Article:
Former New Zealand cricketer Andre Adams did not report Lou Vincent's attempt to recruit him into match-fixing because he feared that would be the "straw that broke the camel's back" and his friend might commit suicide.

Adams was giving evidence at the Southwark Crown Court over a video link from New Zealand and told the jury he was friends with both Vincent and Chris Cairns, who is on trial for perjury and perverting the course of justice.

He told the jury that he and Vincent "go back a long way" to a time when they played club cricket together for Takapuna.

The pair even lived together in Adams' house when Vincent was first selected for the New Zealand team in 2001.


Crown prosecutor Sasha Wass QC asked him if he was aware of Vincent's mental health issues; Adams described them as periods of Vincent being "up and down".

"When everything was good, his cricket was amazing. He was funny, happy and consistent," said Adams.

"When things went badly, his cricket went badly...he got into a vicious circle and needed time to get rid of the demons."

By "demons", Adams meant negative thoughts or "voices in your head".

He was close enough to Cairns to be invited to his first wedding and described him as a leader in the New Zealand cricketing world, "one of my heroes".

"He was a hero in New Zealand. In India, he was like a god really."

Adams told the court about a time in the English summer of 2008 when Vincent called to arrange a meeting. Both were about to play in the upcoming Indian Cricket League tournament.

"Louie rang me up said 'I've got a deal, something you should look at'," said Adams.


The friends met at the Trafford Centre mall in Manchester where Vincent mentioned an "opportunity" of earning 15,000 to 20,000 pounds for each game.

According to Adams, Vincent said: "I've got this opportunity for you, you don't have to take it, you can make some good money and I don't want you to miss out".

While Vincent "insinuated" rather than spoke directly, Adams said it was clear they were talking about spread betting.

He was not interested in match-fixing but went "along with it" because his friend was "pretty fragile" and they were both outcast at the time.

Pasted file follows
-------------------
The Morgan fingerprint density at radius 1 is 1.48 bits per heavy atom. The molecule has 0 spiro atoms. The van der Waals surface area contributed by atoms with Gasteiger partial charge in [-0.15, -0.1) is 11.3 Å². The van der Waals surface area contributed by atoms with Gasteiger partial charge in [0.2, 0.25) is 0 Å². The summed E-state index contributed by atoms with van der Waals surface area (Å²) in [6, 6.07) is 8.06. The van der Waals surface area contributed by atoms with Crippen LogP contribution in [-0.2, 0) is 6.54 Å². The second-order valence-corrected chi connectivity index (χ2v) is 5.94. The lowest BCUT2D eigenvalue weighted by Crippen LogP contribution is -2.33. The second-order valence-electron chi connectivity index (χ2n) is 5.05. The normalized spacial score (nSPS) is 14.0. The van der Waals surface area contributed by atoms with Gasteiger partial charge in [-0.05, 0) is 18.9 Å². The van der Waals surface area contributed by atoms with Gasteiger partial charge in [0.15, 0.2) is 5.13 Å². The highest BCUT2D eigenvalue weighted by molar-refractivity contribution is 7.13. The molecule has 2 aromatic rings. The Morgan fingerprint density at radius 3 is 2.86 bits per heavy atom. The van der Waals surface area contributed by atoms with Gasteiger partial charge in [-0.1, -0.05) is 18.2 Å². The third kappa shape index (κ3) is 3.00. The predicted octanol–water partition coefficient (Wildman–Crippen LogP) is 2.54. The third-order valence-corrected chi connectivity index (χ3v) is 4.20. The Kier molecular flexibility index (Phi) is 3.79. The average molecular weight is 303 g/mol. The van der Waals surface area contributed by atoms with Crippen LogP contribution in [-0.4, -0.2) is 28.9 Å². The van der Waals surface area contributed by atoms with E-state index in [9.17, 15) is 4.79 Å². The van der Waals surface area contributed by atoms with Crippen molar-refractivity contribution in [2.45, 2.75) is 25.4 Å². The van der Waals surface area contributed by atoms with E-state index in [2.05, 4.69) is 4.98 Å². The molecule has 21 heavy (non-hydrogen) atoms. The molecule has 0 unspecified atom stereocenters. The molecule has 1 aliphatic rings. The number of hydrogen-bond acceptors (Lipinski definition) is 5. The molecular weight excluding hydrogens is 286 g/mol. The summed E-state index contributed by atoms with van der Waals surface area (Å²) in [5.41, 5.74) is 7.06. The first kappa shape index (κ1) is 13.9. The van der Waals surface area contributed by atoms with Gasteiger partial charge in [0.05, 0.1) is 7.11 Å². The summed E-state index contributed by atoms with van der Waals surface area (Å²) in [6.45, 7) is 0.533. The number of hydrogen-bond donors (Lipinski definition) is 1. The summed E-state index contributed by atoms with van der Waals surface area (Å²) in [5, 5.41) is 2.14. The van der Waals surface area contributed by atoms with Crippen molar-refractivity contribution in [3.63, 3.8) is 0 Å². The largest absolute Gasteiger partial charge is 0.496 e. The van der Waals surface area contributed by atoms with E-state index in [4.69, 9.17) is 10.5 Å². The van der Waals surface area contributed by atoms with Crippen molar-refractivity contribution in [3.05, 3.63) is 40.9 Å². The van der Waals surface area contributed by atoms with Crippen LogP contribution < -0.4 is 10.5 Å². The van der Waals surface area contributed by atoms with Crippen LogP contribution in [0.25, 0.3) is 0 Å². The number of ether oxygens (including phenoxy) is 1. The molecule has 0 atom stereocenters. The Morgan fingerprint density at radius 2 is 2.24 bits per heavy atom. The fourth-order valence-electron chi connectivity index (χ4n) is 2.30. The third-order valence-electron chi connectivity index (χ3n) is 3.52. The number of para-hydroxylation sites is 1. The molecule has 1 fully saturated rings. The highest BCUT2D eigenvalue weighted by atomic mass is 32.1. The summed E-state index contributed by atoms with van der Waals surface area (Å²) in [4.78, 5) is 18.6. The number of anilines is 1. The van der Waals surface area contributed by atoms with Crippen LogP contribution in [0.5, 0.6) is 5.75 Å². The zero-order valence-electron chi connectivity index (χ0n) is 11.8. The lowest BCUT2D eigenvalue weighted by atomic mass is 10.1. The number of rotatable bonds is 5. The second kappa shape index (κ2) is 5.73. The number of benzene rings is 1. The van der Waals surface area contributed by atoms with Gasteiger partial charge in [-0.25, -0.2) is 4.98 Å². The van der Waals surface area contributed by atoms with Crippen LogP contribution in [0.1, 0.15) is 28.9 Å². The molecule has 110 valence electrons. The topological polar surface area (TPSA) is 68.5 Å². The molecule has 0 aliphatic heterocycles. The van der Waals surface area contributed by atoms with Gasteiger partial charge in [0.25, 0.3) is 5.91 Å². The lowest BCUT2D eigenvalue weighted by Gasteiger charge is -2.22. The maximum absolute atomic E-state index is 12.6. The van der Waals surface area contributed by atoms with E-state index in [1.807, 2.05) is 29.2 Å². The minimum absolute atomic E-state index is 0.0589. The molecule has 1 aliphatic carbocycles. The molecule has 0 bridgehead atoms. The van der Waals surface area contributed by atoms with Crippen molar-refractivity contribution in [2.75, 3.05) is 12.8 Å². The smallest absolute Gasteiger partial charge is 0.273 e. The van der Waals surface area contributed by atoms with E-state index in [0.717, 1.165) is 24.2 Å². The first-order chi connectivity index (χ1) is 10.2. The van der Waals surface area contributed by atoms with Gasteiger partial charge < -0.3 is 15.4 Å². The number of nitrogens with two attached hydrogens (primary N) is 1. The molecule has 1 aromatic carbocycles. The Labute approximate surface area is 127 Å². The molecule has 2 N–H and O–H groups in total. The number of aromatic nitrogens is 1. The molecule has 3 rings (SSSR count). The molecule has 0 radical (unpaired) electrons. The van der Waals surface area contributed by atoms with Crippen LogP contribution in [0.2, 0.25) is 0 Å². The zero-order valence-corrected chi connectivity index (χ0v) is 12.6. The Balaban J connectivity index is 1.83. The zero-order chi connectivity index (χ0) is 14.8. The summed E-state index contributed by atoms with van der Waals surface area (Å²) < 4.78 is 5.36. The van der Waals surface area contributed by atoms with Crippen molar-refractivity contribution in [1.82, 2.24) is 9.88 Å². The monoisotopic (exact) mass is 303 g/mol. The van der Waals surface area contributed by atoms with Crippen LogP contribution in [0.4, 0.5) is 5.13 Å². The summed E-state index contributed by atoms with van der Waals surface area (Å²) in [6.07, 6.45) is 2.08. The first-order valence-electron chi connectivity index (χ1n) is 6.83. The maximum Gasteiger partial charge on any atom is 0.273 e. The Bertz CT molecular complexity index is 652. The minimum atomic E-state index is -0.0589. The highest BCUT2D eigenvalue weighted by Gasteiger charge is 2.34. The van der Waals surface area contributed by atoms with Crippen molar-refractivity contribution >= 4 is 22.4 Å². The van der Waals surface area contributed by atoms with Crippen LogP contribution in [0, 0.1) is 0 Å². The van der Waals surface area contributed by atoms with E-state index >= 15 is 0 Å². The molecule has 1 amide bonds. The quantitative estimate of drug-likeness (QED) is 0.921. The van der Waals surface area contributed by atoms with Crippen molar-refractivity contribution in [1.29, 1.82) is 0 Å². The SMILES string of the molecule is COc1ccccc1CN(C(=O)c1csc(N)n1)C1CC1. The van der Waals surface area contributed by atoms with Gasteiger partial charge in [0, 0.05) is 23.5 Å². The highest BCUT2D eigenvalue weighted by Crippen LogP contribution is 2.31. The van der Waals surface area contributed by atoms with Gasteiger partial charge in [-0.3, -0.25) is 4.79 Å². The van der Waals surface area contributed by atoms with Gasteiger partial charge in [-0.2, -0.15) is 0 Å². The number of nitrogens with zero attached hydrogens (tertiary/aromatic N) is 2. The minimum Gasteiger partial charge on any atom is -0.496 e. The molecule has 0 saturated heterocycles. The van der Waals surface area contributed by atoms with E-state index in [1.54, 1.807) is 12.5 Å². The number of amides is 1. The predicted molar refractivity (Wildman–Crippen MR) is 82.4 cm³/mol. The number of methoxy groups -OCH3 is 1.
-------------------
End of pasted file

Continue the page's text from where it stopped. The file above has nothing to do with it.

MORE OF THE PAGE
By this, he meant their international careers seemed to be over because anyone who played in the unsanctioned ICL was banned from representing their countries.

After the meeting with Vincent, Adams was sent an email from an unnamed individual about a "sponsorship deal" which he promptly deleted.

Ms Wass asked why Adams did not report the approach.

"I didn't want to feel like I had let Lou down. At that time, he was pretty fragile. I felt, if I reported him...I thought it might be the straw that broke the camel's back," said Adams.
"If I reported him, I thought he would commit suicide or have done something stupid."

Adams also spoke about a dinner in Delhi where a number of former New Zealand players spoke about spot fixing in the ICL.

He called Cairns saying that even if spot-fixing was happening, the ICL was an unsanctioned event and how would the authorities ever prove it.

Under cross-examination from Orlando Pownall QC, Adams agreed that Vincent never mentioned Chris Cairns when the fixing approach was made to him in Manchester in 2008.

He also agreed that match-fixing, as earlier mentioned in the context of the dinner in Delhi, was a common topic of discussion among players.

Adams also spoke about an after-match function during the Champions League tournament in South Africa in 2012.

"Do you remember Stephen Fleming joining your party and saying to you, 'Your mate is dirty, a matchfixer?' asked Mr Pownall.

He did and agreed with Mr Pownall's suggestion that Adams told Fleming that he should speak to Vincent, denying any involvement himself in matchfixing.

The court had earlier heard from Vincent that Fleming cornered him in the bar and accused him of being "dirty".

Adams did not witness the confrontation but agreed with Pownall's suggestion that Vincent came "back from with his tail between his legs" and said "I'll have to live with this for the rest of my life."

Under further cross examination, Adams said there was "nothing suspicious" about a shopping trip in India raised in evidence by the Crown.

Adams wanted to buy emerald earrings for his wife and so Cairns took him to a jewelry store, where he received a modest discount because Cairns was with him.

He said Cairns was looking at some "reasonably good sized" diamonds for his wife and was on the phone to someone. The conversation indicated that Cairns would be able to take the gems and pay for them later.

Adams saw nothing unusual in this as Cairns was well respected in India and would have had contacts in the business world.

Written statements were also read to the jury from Steve Davis, an international cricket umpire, and Dr Michael McCabe who is an ex-pat New Zealander living in Worcester.

Davis was an official in a One Day International series between England and New Zealand and saw Chris Cairns and Lou Vincent when he was travelling between matches.

He had stopped for a cigarette break at a service station when he recognized the former international players having a coffee together.

Davis chatted with the pair briefly and recalled Cairns said Vincent was playing in Lancashire and they were catching up.

Vincent had earlier given evidence that Cairns asked him to spot fix in an upcoming game for Lancashire. His defence team said Vincent was working for Indian matchfixer Varun Gandhi, not Cairns.

A statement was also read from Dr Michael McCabe, an expat New Zealander who was working in Worcester.

As a cricket fan, he recognized Chris Cairns and Brendon McCullum meeting at his local café where he was having breakfast.

He "clearly heard" their accents but not what they were talking about.

It was at this meeting in 2008 that McCullum alleges Cairns approached him to spot-fix for a second time.